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 Flipping Coins (Posted on 2004-10-13)
You play a coin flipping game with 5 coins. On round 1 you flip all of them. On round 2, you pick up all the ones that came up tails (leaving all the heads alone) and flip them again. You continue to do this until all the coins are heads. For example:
```Round 1:  H T T H T
Round 2:  - H T - H
Round 3:  - - T - -
Round 4:  - - T - -
Round 5:  - - H - -
```
Done in 5 Rounds.

What is the expected number of rounds you'll need to finish the game?
What is the probability you will finish the game in 3 rounds or less?

 See The Solution Submitted by Brian Smith Rating: 3.7143 (7 votes)

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 how to get 2470/651 | Comment 21 of 26 |

Hi,

The expected number of rounds needed for m coins can be written recursively in terms of the expected number of rounds needed for less coins:

E(m)=(1/2^m)(1+Sum[Binomial[m,k]*(1+E[k]),{k,1,m}])

Take each possible scenerio of the number of tails left after the first flip, multiply the probability of that situation and the expected number of rounds to get rid of those tails (plus one for the first round), and add'em up. There is care needed, but nothing too nasty. Note that there is a term of E(m) on the left, which is the case when we get all tails the first round. Take this term to the right side, factor out the E(m), divide out the resulting constant, and we get:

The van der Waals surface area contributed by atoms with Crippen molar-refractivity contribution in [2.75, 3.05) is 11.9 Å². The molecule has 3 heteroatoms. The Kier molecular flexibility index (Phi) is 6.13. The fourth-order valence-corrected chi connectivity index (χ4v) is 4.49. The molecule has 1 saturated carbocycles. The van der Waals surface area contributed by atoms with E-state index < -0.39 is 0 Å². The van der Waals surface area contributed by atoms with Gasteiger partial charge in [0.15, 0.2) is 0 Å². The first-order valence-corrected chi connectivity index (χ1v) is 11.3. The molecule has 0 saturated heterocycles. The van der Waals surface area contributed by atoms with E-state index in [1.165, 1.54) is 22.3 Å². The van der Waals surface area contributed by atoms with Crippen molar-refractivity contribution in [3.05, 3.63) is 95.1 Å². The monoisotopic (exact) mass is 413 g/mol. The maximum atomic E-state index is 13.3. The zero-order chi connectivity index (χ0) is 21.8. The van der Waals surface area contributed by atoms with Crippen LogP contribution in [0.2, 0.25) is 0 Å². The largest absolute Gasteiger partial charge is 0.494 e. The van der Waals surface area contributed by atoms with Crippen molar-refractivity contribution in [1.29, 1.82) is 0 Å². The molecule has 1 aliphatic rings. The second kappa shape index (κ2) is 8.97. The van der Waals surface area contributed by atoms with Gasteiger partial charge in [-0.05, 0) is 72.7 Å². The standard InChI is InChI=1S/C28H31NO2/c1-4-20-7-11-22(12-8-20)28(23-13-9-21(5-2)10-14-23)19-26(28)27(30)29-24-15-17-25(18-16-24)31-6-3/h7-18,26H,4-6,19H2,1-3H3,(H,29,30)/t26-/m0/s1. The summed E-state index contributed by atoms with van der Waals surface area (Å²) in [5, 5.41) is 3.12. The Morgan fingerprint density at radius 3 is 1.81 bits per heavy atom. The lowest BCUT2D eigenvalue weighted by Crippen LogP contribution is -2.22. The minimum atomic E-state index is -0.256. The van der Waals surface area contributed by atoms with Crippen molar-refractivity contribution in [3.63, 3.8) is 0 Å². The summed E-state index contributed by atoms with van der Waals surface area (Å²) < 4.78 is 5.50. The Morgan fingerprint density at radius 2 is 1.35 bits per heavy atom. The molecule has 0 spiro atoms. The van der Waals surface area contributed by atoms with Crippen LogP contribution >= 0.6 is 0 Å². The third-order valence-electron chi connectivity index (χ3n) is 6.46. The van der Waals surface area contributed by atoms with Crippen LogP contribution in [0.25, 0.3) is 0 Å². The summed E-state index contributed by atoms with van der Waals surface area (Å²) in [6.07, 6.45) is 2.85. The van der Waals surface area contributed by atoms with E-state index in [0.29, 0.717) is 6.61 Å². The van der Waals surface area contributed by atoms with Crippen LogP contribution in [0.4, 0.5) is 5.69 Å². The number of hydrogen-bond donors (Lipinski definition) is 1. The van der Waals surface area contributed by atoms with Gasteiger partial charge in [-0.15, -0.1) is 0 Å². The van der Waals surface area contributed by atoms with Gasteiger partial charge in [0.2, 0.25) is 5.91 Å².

E(m)=(1/2^m)(1+Sum[Binomial[m,k]*(1+E[k]),{k,1,m-1}])/(1-1/2^m)

Starting with E(1)=2, we can recursively compute the sequence of expected values:

E(3)=22/7
E(4)=368/105
E(5)=2470/651

I do not know how to write an explicit formula, though this formulation has allowed me to see that the expected value grows logarithmically with respect to the number of starting coins; something like:

E(m)=Log(2, 2.52*m+1.28), where I suspect the 2.52 is actually 2^(4/3) but not sure why. Any Ideas ??

By the way, I think this all could be pulled out nicely from a eigenvalue argument with the previously (and nicely) stated Markov matrix approach, but haven't ried.

 Posted by owl on 2004-10-24 01:53:19

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